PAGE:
Kenyon E. Evans came to Hagerstown to run a defense training school in June 1942. A Black Baltimore native, Evans was a former instructor at the War Production Vocational Training School and had been employed by Muncie Aviation Corporation in Indiana doing sheet metal work. With facilities at North End High School and materials provided by Fairchild, Evans spent two months training the first group of Black Fairchild employees, who began work on August 19, 1942. He later was appointed General Plant Supervisor. In a May 8, 1943 article, the Baltimore Afro-American reported that Evans had trained over 100 Black workers to serve in skilled jobs. Recruited from within a 40-mile radius of Hagerstown, 75 percent of the workforce was women serving as “riveters, formers, aluminum and spot welders, sheet metal workers, drillers and inspectors.” Plant 7 operated with two shifts on a 48-hour, six-day week basis. Even the Army and Navy inspectors in Plant 7 were Black—only the three Fairchild company inspectors were White.

Plant 7 celebrated its first anniversary on August 19, 1943 with a group picnic. Kenyon Evans commemorated the event in a letter to Vice President Boutelle: “We wish there were words to express our appreciation to such honest, broadminded men, who were so considerate and thoughtful to extend a chance to our group industrially, for honest endeavor. We realize that ours was the first all Negro unit, also that our percentage of employment has been on a part or even better than other such companies….We have pledged ourselves to be Good Americans, studious workers, and Loyal Employees. We heartily thank all those who helped us in our beginning and will prove ourselves worthy as such. We feel that you will continue to help us remove that industrial barrier that stands before a minority group.”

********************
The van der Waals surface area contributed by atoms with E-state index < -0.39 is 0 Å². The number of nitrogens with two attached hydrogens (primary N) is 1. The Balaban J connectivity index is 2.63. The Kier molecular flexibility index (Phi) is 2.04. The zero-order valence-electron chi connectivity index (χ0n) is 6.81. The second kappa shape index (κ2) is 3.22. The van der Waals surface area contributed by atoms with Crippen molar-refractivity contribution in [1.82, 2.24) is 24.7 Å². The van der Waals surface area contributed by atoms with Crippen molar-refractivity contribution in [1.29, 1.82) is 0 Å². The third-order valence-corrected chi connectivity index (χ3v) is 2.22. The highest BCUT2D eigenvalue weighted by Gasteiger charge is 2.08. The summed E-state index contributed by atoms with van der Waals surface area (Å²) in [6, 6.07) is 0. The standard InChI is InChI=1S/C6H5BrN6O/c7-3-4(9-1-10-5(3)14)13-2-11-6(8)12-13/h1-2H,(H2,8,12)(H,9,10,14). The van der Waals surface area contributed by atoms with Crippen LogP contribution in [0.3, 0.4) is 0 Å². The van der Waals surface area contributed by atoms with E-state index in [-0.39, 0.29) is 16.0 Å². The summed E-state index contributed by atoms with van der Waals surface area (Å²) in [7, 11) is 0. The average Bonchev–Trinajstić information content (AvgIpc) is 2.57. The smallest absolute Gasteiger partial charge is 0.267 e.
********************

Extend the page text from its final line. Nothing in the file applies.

Assistant General Manager Paul J. Frizzell responded to the letter: “Amidst all of the problems which are inherent in industrial operation under today’s conditions, your Management has counted itself fortunate that Fairchild and the Hagerstown Community have been free from the racial conflicts and tensions that have plagued [sic] so many communities. The contribution of your people to this happy result has been both necessary and significant. I have every confidence it will continue in the difficult days that still lie before us.”[3]

FAD, Fairchild’s monthly and bi-weekly employee newsletter, reflected the involvement of Plant 7 in the everyday life of the company. Each plant, sometimes even specific shifts, submitted a short column, full of inside jokes and gossip, as well as serious information about who was sick or coming and coming from the front. Notes, such as “Bernice, is Cupid busy?” shared space with “L. Fox will soon be sailing the ocean blue, because he’s joined the Navy” and “Really, Tryman, we wouldn’t kid you. There are such things as razor blades,” in the August 13, 1943 Plant 7 contributions.[4]